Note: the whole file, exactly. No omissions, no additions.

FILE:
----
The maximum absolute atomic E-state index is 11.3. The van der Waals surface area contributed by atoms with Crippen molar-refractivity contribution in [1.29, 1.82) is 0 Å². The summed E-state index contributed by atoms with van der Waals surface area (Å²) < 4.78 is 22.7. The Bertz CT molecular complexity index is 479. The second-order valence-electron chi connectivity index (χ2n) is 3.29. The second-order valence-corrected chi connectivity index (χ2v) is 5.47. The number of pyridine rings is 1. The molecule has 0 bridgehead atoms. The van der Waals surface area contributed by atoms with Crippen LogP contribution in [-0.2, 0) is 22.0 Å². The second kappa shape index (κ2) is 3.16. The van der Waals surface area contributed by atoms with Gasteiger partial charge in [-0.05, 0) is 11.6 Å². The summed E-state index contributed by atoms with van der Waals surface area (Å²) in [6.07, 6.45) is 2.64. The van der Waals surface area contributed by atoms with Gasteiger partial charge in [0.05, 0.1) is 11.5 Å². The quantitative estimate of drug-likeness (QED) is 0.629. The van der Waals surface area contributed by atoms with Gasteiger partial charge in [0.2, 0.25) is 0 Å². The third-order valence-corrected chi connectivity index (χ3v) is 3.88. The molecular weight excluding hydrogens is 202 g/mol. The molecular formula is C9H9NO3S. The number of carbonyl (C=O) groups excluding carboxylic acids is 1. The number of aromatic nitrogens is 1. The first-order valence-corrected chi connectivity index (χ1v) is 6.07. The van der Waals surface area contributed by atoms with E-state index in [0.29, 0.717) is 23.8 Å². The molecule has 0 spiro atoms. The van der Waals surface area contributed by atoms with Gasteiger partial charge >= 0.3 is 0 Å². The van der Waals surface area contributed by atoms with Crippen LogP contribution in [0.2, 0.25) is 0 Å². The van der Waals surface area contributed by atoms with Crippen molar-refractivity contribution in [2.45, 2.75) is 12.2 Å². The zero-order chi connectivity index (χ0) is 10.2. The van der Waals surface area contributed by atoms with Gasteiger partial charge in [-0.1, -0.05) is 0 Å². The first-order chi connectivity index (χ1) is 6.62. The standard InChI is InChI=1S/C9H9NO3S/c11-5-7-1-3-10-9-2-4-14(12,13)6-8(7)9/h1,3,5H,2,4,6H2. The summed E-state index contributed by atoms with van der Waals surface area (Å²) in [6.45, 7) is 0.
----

The maximum absolute atomic E-state index is 11.3. The van der Waals surface area contributed by atoms with Crippen molar-refractivity contribution in [1.29, 1.82) is 0 Å². The summed E-state index contributed by atoms with van der Waals surface area (Å²) < 4.78 is 22.7. The Bertz CT molecular complexity index is 479. The second-order valence-electron chi connectivity index (χ2n) is 3.29. The second-order valence-corrected chi connectivity index (χ2v) is 5.47. The number of pyridine rings is 1. The molecule has 0 bridgehead atoms. The van der Waals surface area contributed by atoms with Crippen LogP contribution in [-0.2, 0) is 22.0 Å². The second kappa shape index (κ2) is 3.16. The van der Waals surface area contributed by atoms with Gasteiger partial charge in [-0.05, 0) is 11.6 Å². The summed E-state index contributed by atoms with van der Waals surface area (Å²) in [6.07, 6.45) is 2.64. The van der Waals surface area contributed by atoms with Gasteiger partial charge in [0.05, 0.1) is 11.5 Å². The quantitative estimate of drug-likeness (QED) is 0.629. The van der Waals surface area contributed by atoms with Gasteiger partial charge in [0.2, 0.25) is 0 Å². The third-order valence-corrected chi connectivity index (χ3v) is 3.88. The molecular weight excluding hydrogens is 202 g/mol. The molecular formula is C9H9NO3S. The number of carbonyl (C=O) groups excluding carboxylic acids is 1. The number of aromatic nitrogens is 1. The first-order valence-corrected chi connectivity index (χ1v) is 6.07. The van der Waals surface area contributed by atoms with E-state index in [0.29, 0.717) is 23.8 Å². The molecule has 0 spiro atoms. The van der Waals surface area contributed by atoms with Gasteiger partial charge >= 0.3 is 0 Å². The van der Waals surface area contributed by atoms with Crippen LogP contribution in [0.2, 0.25) is 0 Å². The van der Waals surface area contributed by atoms with Crippen molar-refractivity contribution in [2.45, 2.75) is 12.2 Å². The zero-order chi connectivity index (χ0) is 10.2. The van der Waals surface area contributed by atoms with Gasteiger partial charge in [-0.1, -0.05) is 0 Å². The first-order chi connectivity index (χ1) is 6.62. The standard InChI is InChI=1S/C9H9NO3S/c11-5-7-1-3-10-9-2-4-14(12,13)6-8(7)9/h1,3,5H,2,4,6H2. The summed E-state index contributed by atoms with van der Waals surface area (Å²) in [6.45, 7) is 0.